fiber-optic connector

One of several types of devices used to join pairs of optical fibers together. Some of the types are ST connectors, SMA connectors, MIC connectors, and SC connectors.

Fibonacci series

Named after Leonardo Fibonacci, Italian mathematician; an infinite series of integers beginning 1, 1, 2, 3, 5, 8, 13, . . . in which each succeeding term is the sum of the two immediately preceding. Many formations in nature exhibit the Fibonacci series, such as pine cones and pineapples. The Fibonacci series is used in binary searches.

FIDNET

Federal Intrusion Detection Network. An extensive computer monitoring system, developed by the Federal Bureau of Investigation (FBI), to protect U.S. government and private data networks from being attacked by terrorists or hostile foreign governments.

FidoNet

A worldwide network of personal computer hobbyists which offers e-mail, discussion groups, and downloads.

Fidonews

The weekly online newsletter of FidoNet.

field

One of the items in a database record: for example, Name, City, Zip Code, etc. A field may have a specific number of characters or may vary. A group of fields make up a record.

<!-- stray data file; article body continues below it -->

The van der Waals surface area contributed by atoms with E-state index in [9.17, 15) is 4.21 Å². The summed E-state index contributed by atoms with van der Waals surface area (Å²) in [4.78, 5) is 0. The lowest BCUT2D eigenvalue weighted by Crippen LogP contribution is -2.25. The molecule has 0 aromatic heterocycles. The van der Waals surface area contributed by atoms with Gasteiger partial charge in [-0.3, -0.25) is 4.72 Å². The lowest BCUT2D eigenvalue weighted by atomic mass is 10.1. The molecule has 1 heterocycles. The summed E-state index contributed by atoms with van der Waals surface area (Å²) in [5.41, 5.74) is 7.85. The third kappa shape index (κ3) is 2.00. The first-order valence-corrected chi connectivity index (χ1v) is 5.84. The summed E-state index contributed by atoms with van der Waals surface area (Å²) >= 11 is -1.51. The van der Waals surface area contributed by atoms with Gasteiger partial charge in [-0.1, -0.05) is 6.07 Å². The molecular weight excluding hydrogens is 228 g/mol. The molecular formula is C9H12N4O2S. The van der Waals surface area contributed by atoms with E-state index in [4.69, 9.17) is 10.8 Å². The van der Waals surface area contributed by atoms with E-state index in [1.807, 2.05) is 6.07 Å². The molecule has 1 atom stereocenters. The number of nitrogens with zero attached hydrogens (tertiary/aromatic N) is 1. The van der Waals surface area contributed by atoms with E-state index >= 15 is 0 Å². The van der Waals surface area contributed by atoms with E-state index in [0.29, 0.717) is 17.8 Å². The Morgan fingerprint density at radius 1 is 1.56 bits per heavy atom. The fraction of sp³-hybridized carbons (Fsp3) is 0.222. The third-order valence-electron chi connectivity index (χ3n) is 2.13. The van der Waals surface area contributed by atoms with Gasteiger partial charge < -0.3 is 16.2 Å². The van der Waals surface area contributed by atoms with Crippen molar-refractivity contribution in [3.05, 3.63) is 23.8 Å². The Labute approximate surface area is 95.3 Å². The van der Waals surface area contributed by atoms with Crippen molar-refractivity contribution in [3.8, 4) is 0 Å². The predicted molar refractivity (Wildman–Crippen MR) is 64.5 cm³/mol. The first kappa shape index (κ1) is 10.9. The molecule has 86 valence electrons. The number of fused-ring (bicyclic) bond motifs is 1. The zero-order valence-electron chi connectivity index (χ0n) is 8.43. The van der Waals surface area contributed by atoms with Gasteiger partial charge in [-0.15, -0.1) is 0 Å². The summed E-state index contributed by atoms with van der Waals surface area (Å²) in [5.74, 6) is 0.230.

field effect transistor

(FET). A transistor in which the current between a source terminal and a drain terminal is controlled by a variable electric field. FETs can be used to make circuits with very low power consumption.

field name

The name for a field in a database record; for example, Name, Telephone Number, Amount Due, etc.

field separator

A character, such as a comma or tab, used to separate the fields in a database record.

field squeeze

An option in a mail merge operation that deletes blank spaces in text when certain fields have no data in them.

fielded database

A database composed of data in fields, rather than a fulltext database, which is a collection of text files and documents.

FIFO

First In First Out. A method of storage in which the data stored for the longest time will be retrieved first.

fifth generation computer

The next generation of computers, beginning in the late 1990s, which will expand the use of artificial intelligence.

Fifth Generation Project

A project the Japanese government began in 1981 in the attempt to develop a new, more advanced generation of computers that could work with data in more intelligent ways and understand human languages. The project ended in 1992.

file

1. A block of information in the form of bytes, stored together on a computer or external digital storage medium, and given a name. A file may be a program, a document, a database, or some other collection of bytes. 2. To store in a file.

file allocation table

(FAT). A special file located in sector 0 on a disk, which contains information about the sizes of files stored on the disk and which clusters contain which files.

File Attach

A function that allows a file to be attached to a BBS mail message.

file compression

Compression of data in a file, in order to reduce the amount of space needed for storage or to speed up transmission of the file.